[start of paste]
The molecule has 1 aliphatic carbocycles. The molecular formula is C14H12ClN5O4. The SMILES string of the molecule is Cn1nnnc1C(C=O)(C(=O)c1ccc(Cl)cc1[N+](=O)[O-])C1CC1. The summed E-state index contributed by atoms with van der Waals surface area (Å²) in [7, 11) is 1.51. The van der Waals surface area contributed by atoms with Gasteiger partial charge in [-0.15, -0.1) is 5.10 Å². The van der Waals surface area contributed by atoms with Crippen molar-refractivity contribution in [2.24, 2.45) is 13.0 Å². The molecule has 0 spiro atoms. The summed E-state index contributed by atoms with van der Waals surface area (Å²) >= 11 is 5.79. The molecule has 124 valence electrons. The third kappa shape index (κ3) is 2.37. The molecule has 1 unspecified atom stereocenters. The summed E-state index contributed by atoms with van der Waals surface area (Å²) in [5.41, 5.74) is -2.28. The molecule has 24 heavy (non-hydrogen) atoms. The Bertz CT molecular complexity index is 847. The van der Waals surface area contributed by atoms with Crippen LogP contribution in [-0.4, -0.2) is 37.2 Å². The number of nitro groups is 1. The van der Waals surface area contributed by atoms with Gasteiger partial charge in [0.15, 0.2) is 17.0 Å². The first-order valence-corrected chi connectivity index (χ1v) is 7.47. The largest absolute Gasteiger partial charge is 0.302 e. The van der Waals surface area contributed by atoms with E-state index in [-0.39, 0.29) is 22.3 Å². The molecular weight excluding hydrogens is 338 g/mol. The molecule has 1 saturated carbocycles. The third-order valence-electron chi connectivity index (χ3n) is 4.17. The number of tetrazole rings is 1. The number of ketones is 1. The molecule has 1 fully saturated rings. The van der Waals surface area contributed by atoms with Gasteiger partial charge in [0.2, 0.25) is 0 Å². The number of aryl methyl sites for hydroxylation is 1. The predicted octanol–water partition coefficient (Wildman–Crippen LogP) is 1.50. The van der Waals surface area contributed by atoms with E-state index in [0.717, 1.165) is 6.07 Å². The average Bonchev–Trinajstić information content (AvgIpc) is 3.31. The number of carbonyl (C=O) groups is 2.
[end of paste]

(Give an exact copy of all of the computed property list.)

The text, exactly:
The molecule has 1 aliphatic carbocycles. The molecular formula is C14H12ClN5O4. The SMILES string of the molecule is Cn1nnnc1C(C=O)(C(=O)c1ccc(Cl)cc1[N+](=O)[O-])C1CC1. The summed E-state index contributed by atoms with van der Waals surface area (Å²) in [7, 11) is 1.51. The van der Waals surface area contributed by atoms with Gasteiger partial charge in [-0.15, -0.1) is 5.10 Å². The van der Waals surface area contributed by atoms with Crippen molar-refractivity contribution in [2.24, 2.45) is 13.0 Å². The molecule has 0 spiro atoms. The summed E-state index contributed by atoms with van der Waals surface area (Å²) >= 11 is 5.79. The molecule has 124 valence electrons. The third kappa shape index (κ3) is 2.37. The molecule has 1 unspecified atom stereocenters. The summed E-state index contributed by atoms with van der Waals surface area (Å²) in [5.41, 5.74) is -2.28. The molecule has 24 heavy (non-hydrogen) atoms. The Bertz CT molecular complexity index is 847. The van der Waals surface area contributed by atoms with Crippen LogP contribution in [-0.4, -0.2) is 37.2 Å². The number of nitro groups is 1. The van der Waals surface area contributed by atoms with Gasteiger partial charge in [0.15, 0.2) is 17.0 Å². The first-order valence-corrected chi connectivity index (χ1v) is 7.47. The largest absolute Gasteiger partial charge is 0.302 e. The van der Waals surface area contributed by atoms with E-state index in [-0.39, 0.29) is 22.3 Å². The molecular weight excluding hydrogens is 338 g/mol. The molecule has 1 saturated carbocycles. The third-order valence-electron chi connectivity index (χ3n) is 4.17. The number of tetrazole rings is 1. The number of ketones is 1. The molecule has 1 fully saturated rings. The van der Waals surface area contributed by atoms with Gasteiger partial charge in [0.2, 0.25) is 0 Å². The number of aryl methyl sites for hydroxylation is 1. The predicted octanol–water partition coefficient (Wildman–Crippen LogP) is 1.50. The van der Waals surface area contributed by atoms with E-state index in [0.717, 1.165) is 6.07 Å². The average Bonchev–Trinajstić information content (AvgIpc) is 3.31. The number of carbonyl (C=O) groups is 2.